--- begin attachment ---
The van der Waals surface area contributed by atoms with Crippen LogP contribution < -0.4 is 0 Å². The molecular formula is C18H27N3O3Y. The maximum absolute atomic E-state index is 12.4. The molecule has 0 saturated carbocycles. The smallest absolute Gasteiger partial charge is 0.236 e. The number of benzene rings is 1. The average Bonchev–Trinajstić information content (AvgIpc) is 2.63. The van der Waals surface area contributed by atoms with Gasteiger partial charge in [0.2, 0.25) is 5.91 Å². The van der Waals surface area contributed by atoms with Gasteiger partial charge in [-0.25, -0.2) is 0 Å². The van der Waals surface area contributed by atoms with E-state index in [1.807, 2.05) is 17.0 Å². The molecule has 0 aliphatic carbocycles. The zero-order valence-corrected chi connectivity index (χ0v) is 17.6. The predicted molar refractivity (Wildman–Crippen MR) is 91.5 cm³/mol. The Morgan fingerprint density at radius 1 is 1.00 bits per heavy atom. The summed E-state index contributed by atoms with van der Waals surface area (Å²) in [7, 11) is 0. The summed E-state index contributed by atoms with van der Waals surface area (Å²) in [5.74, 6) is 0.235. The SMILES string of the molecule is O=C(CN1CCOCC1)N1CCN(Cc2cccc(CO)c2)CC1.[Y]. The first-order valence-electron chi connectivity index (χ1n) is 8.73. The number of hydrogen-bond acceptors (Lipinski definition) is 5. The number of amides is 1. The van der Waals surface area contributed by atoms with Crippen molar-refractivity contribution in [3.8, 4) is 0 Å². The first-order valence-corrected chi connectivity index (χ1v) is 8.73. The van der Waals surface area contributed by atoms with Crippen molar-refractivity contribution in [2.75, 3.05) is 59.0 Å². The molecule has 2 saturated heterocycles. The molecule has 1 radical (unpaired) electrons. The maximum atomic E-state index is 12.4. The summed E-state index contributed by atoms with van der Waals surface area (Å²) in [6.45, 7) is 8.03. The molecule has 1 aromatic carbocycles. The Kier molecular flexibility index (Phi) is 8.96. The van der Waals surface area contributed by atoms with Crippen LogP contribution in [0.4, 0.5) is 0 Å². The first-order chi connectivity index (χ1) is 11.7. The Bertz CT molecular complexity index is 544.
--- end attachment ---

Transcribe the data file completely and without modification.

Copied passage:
The van der Waals surface area contributed by atoms with Crippen LogP contribution < -0.4 is 0 Å². The molecular formula is C18H27N3O3Y. The maximum absolute atomic E-state index is 12.4. The molecule has 0 saturated carbocycles. The smallest absolute Gasteiger partial charge is 0.236 e. The number of benzene rings is 1. The average Bonchev–Trinajstić information content (AvgIpc) is 2.63. The van der Waals surface area contributed by atoms with Gasteiger partial charge in [0.2, 0.25) is 5.91 Å². The van der Waals surface area contributed by atoms with Gasteiger partial charge in [-0.25, -0.2) is 0 Å². The van der Waals surface area contributed by atoms with E-state index in [1.807, 2.05) is 17.0 Å². The molecule has 0 aliphatic carbocycles. The zero-order valence-corrected chi connectivity index (χ0v) is 17.6. The predicted molar refractivity (Wildman–Crippen MR) is 91.5 cm³/mol. The Morgan fingerprint density at radius 1 is 1.00 bits per heavy atom. The summed E-state index contributed by atoms with van der Waals surface area (Å²) in [7, 11) is 0. The summed E-state index contributed by atoms with van der Waals surface area (Å²) in [5.74, 6) is 0.235. The SMILES string of the molecule is O=C(CN1CCOCC1)N1CCN(Cc2cccc(CO)c2)CC1.[Y]. The first-order valence-electron chi connectivity index (χ1n) is 8.73. The number of hydrogen-bond acceptors (Lipinski definition) is 5. The number of amides is 1. The van der Waals surface area contributed by atoms with Crippen molar-refractivity contribution in [3.8, 4) is 0 Å². The first-order valence-corrected chi connectivity index (χ1v) is 8.73. The van der Waals surface area contributed by atoms with Crippen molar-refractivity contribution in [2.75, 3.05) is 59.0 Å². The molecule has 2 saturated heterocycles. The molecule has 1 radical (unpaired) electrons. The maximum atomic E-state index is 12.4. The summed E-state index contributed by atoms with van der Waals surface area (Å²) in [6.45, 7) is 8.03. The molecule has 1 aromatic carbocycles. The Kier molecular flexibility index (Phi) is 8.96. The van der Waals surface area contributed by atoms with Crippen LogP contribution in [0.4, 0.5) is 0 Å². The first-order chi connectivity index (χ1) is 11.7. The Bertz CT molecular complexity index is 544.